Jason Erik Lundberg‘s fiction is forthcoming from Subterranean Magazine and Polyphony 7.

Luc Reid writes about the psychology of habits at The Willpower Engine. His new eBook is Bam! 172 Hellaciously Quick Stories.

Angela Slatter’s story ‘Frozen’ will appear in the December 09 issue of Doorways Magazine, and ‘The Girl with No Hands’ will appear in the next issue of Lady Churchill’s Rosebud Wristlet.

Kat Beyer’s Cabal story “A Change In Government” has been nominated for a BSFA award for best short fiction.

The Lord of the Hills

by Rudi Dornemann

Alan had told the story himself, scared younger kids in the neighborhood when he was growing up.

Toward the crest of the hill, past the last house, a path in the woods: you had to know where it was, especially in the dark. Not the path up to the bald rock hilltop where the high school kids drank, looked down at the lights of Hartford, and smashed bottles.

A path to where ruined cellar walls marked the site of the house, where an old man had lived in the 1800’s, dabbled in witchcraft, and spelled himself not into a single bird, but a whole flock. His mind came back together at night, and then not quite enough. You could almost make out the old warlock talking to himself.

Alan hadn’t been in these woods in years. Not since dad died and mom moved away. He found what he thought was the path, a trail of matted leaves between the birches and through the raspberry canes thicket.

They said you’d hear secrets, if you came up alone, stayed very quiet. The crows would come, hundreds of them, and cover the tree. In their squawking you could hear voices. If you had questions, you’d hear answers.

The crows did come. Silhouettes against the snow-illuminated clouds, circling away and back. He listened, and, eventually heard. What the birds had seen; what they’d heard. A city day; crumbs of lives.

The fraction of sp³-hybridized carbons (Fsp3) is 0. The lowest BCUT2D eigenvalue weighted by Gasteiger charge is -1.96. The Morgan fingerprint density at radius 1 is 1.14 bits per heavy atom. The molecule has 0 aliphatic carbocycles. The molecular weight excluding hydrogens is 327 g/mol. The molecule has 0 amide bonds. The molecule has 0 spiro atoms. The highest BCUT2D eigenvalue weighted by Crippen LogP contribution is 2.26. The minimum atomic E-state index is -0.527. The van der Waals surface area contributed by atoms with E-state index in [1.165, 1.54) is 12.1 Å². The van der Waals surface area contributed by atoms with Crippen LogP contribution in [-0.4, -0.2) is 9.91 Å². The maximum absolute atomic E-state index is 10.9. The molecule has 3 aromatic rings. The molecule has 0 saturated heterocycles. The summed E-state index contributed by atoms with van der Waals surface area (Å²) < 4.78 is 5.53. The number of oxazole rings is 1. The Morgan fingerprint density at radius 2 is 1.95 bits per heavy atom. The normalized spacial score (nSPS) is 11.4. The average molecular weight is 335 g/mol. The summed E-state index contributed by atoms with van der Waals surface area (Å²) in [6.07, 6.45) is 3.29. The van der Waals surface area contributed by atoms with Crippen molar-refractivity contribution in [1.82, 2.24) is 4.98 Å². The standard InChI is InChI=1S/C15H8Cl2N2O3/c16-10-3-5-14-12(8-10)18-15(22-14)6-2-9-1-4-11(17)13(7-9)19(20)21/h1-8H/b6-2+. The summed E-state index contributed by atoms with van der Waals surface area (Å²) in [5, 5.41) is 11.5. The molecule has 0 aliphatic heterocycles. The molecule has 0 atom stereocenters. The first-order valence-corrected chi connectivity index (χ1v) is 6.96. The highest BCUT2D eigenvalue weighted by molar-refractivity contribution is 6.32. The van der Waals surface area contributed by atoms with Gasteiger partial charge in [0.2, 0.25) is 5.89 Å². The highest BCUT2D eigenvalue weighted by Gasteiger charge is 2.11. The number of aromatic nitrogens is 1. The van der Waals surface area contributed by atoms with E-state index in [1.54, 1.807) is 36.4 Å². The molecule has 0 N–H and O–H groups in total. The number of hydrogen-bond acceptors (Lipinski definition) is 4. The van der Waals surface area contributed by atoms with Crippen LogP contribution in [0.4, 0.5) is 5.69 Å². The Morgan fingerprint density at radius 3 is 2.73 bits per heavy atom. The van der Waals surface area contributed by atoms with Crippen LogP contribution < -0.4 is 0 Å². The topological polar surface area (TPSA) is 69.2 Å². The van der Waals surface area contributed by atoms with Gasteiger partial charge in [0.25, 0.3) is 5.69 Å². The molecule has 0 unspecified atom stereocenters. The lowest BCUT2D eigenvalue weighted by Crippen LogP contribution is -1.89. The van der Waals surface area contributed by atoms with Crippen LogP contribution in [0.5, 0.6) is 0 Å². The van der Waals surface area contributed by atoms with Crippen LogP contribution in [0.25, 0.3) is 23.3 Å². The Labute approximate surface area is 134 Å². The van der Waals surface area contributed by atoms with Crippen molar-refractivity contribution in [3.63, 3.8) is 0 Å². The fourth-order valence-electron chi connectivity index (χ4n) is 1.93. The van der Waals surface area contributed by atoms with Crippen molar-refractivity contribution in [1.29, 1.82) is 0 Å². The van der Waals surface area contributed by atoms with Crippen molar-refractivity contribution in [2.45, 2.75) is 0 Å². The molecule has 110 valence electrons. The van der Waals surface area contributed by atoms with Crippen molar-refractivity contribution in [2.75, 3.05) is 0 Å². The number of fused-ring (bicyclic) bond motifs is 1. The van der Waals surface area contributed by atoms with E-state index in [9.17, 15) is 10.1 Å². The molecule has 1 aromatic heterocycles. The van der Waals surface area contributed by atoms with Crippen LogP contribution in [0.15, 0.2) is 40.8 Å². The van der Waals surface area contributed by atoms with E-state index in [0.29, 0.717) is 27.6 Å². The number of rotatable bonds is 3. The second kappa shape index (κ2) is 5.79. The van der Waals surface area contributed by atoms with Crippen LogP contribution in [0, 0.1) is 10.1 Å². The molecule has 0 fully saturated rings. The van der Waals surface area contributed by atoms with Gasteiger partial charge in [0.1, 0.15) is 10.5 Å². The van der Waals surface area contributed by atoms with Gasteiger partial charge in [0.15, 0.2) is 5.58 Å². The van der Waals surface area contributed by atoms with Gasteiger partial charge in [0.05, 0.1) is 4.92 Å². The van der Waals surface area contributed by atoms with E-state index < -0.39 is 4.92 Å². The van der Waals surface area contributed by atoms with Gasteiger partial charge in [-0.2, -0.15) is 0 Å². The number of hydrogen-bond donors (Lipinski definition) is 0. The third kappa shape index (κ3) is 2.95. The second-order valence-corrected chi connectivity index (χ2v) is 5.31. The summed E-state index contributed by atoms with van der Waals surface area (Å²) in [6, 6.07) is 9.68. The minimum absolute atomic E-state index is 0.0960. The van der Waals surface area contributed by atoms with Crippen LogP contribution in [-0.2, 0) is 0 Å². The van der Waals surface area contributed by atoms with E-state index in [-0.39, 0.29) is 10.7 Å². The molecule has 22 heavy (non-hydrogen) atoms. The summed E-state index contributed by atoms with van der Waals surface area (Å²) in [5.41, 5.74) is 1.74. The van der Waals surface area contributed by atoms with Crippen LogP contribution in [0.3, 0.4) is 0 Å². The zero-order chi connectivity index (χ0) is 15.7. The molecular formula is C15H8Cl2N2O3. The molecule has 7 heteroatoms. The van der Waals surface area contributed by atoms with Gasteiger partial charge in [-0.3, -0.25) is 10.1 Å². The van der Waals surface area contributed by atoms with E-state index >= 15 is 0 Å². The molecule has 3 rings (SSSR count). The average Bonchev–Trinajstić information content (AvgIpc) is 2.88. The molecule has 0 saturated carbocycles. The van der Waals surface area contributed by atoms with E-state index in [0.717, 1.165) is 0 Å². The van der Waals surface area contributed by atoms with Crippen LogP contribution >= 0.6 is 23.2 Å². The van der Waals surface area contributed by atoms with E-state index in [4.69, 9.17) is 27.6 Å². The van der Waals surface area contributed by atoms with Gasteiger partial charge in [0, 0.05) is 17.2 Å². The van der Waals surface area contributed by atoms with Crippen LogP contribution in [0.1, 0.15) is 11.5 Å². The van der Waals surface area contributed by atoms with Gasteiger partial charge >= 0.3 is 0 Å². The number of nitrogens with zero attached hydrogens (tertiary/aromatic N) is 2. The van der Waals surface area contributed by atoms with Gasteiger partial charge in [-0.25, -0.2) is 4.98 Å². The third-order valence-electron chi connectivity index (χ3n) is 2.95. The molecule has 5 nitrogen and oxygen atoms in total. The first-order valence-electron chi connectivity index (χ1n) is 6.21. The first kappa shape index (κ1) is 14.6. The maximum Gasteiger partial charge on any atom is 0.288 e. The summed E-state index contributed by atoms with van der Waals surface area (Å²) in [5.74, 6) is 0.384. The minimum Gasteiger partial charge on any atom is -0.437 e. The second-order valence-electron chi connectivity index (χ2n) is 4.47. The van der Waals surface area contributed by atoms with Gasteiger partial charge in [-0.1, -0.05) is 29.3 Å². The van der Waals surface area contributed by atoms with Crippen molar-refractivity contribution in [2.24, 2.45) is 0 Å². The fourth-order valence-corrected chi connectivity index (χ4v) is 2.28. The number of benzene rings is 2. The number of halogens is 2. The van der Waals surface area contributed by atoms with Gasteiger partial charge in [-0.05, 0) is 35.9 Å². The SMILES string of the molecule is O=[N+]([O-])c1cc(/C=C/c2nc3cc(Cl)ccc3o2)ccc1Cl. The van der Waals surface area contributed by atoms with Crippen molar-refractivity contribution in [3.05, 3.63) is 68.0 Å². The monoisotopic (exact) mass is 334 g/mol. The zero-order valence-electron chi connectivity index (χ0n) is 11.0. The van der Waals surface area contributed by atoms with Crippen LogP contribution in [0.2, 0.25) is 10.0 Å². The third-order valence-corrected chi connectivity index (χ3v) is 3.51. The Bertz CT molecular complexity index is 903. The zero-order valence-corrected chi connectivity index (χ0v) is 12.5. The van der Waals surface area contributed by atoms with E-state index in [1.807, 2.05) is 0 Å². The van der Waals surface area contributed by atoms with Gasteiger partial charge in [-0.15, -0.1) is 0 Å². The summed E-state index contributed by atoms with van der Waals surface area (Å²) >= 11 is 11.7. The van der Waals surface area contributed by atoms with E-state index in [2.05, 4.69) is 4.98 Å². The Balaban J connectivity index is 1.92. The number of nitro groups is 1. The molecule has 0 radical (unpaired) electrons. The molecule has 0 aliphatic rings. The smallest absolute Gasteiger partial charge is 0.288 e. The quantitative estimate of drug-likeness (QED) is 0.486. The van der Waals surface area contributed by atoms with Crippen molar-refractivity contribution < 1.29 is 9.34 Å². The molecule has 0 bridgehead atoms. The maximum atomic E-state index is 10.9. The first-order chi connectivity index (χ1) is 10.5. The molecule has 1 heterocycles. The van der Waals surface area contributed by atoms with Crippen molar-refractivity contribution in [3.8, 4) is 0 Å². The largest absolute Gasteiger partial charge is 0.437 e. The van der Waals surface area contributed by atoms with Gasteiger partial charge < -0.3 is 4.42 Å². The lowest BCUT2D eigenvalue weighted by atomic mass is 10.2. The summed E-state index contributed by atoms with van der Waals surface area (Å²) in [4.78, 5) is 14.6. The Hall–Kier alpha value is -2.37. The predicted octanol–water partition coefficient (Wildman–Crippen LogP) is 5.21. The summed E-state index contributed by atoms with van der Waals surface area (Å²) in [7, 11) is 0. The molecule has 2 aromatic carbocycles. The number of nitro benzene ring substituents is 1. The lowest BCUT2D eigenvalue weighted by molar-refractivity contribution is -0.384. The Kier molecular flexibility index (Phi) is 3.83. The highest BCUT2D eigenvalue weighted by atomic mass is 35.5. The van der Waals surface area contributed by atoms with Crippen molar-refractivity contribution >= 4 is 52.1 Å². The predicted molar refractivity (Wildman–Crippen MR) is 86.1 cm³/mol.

But not the answers he wanted. Was the first test wrong, or the second? Would the experimental treatment work? How long if it didn’t?

He kept listening, his feet soaked with melted snow. Waiting for some fragment of a sign, something he could tell himself was an answer. Nothing.

Nothing but what some he said to some her, what she did, what he thought, what someone else thought they saw, what happened after that. In the early hours, exhausted, shivering, he lost himself in the fragments; all stars and no constellations.

He half-hoped that it would ground him, give him perspective, make the rest easier. But he still had a prescription bottle in his pocket rattling near empty and a day full of appointments.

He hiked out at dawn.

Part of him stayed behind to join the story told and retold by the Lord of the Hills. This still wasn’t an answer, but it would continue, as long as there were crows to fly or trees to roost in.

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3 Responses to “The Lord of the Hills”

  1. Daniel Says:

    January 20th, 2009 at 8:10 pm

    “…he lost himself in the fragments, all stars and no constellations.” I love that line.
    This is a great window onto a cool setting and speculative element, a place where you can hear answers. This story, like so many others I’ve read here could easily and delightfully expand out of thier 400 word incarnations…

  2. Luc Reid Says:

    January 20th, 2009 at 11:06 pm

    I was a bit confused by this, but the ideas behind it really grabbed me. I love the idea that the character might have been able to get some answers from the crows. Not to say that he should have, but why didn’t he?

  3. Rudi Says:

    January 21st, 2009 at 11:42 am

    It’s always hard to tell if there’s more going on in my head than on the page, so I hope I didn’t do that here.
    I was thinking that the crow intelligence knows what it can observe while scattered, and — while that might answer a lot of questions you could ask — it wouldn’t necessarily answer the questions Alan’s brining.